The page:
The legitimacy of this claim can be supported by Pippa Norris, who analyzes democratic backsliding in her article “Is Western Democracy Backsliding? Diagnosing the Risks”. She argues that democracy depends upon three characteristics, but the second one, constitutionally, all the major actors and organs of the state reflect democratic norms and practices, is the focus here. Although from the outside Turkey may seem like a democracy, the consolidation of power of the executive, especially over the judiciary, denotes democratic backsliding. Checks and balances are one of the cornerstones of democracy, and the judiciary plays an integral part of these checks and balances. Without a legitimate judiciary to contest Erdoğan’s legislative actions, his executive’s rule is essentially unrestrained. Although the legislative actions executed by Erdoğan are “legal,” threatening the autonomy of the judiciary is nonetheless is a constitutional threat to “democratic norms and practices” in Turkey. The institutional trends in Turkey are deviating away from democratic norms and into the territory of democratic-backsliding.
Evidence that Turkey is experiencing democratic backsliding can also be found in Nancy Bermeo’s essay “On Democratic Backsliding,” where she also contemplates the reasons for and consequences of democratic erosion. Her first, and perhaps most important, point is that coups usually do not occur in stable democracies. If a country experiences a coup, this is generally a sign that democracy is beginning – or already has – broken down. But besides that smoking gun, Bermeo’s description of executive aggrandizement, another threat to the well-being of democracy, parallels the breakdown that has occurred in Turkey over the course of Erdoğan’s administration. Executive aggrandizement occurs without executive replacement, usually by the executive, and at a slower pace. She defines executive aggrandizement as allowing “criminal prosecution of journalists for discussing any subject deemed controversial by state authorities,” “blocking of websites and the identification of Internet users,” unrestricted control of intelligence collection due to a lack of privacy laws, and reducing the autonomy of the judiciary. Erdoğan has taken steps limit social media and internet access, decrease and power of the judiciary and increase his influence over its autonomy, expelled or imprisoned suspected disloyal military leaders and government employees without due process, and discredited or seized control of most of Turkey’s media outlets. It is, perhaps, quite clear why a faction of the Turkish populace was dissatisfied and felt threatened by Erdoğan’s actions and chose to engage in a coup to remove President Erdoğan from power.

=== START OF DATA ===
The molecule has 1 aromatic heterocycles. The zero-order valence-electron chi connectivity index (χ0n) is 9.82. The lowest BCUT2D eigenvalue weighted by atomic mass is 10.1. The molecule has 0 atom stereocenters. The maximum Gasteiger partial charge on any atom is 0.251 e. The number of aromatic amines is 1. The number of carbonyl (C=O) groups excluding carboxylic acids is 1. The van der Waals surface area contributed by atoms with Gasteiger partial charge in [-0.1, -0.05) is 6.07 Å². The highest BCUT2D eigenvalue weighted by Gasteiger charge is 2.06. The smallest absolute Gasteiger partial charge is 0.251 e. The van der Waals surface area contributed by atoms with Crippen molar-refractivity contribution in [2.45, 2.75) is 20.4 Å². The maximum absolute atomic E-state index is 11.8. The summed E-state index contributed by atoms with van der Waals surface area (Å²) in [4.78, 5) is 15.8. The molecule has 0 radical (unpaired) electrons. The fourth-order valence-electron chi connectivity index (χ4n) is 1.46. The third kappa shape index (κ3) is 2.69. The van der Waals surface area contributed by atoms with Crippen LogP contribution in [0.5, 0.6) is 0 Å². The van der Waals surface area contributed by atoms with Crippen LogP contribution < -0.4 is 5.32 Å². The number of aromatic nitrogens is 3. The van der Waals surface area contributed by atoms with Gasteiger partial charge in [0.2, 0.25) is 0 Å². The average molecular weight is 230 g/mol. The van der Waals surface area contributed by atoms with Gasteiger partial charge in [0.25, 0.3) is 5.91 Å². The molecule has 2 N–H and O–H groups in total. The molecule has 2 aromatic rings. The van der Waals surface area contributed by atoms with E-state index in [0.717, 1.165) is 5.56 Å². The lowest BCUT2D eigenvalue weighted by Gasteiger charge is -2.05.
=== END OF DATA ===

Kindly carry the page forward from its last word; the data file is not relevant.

At this point, the conclusion can be reached that Erdoğan’s undermining of Turkey’s democratic institutions are the main cause – if not the only cause – of the 2016 coup against him. It remains to be seen whether Fetullah Galen had any part in the coup attempt, but it can be assumed that blaming him was President Erdoğan’s effort to find a scapegoat and dismiss the accusations of Turkey’s democratic backsliding. For now, Erdoğan remains in control of Turkey, but Turkey remains one of the most likely countries to experience a coup in the near future. If – and when – Turkey experiences another coup, it will be interesting to see if Turkish citizens begin to see the breakdown of their democratic society and join the ranks of the coup in resistance.
Bermeo, Nancy. “On Democratic Backsliding.” Journal of Democracy, Jan. 2016.
Norris, Pippa. “Is Western Democracy Backsliding? Diagnosing the Risks.” Journal of Democracy, Apr. 2017.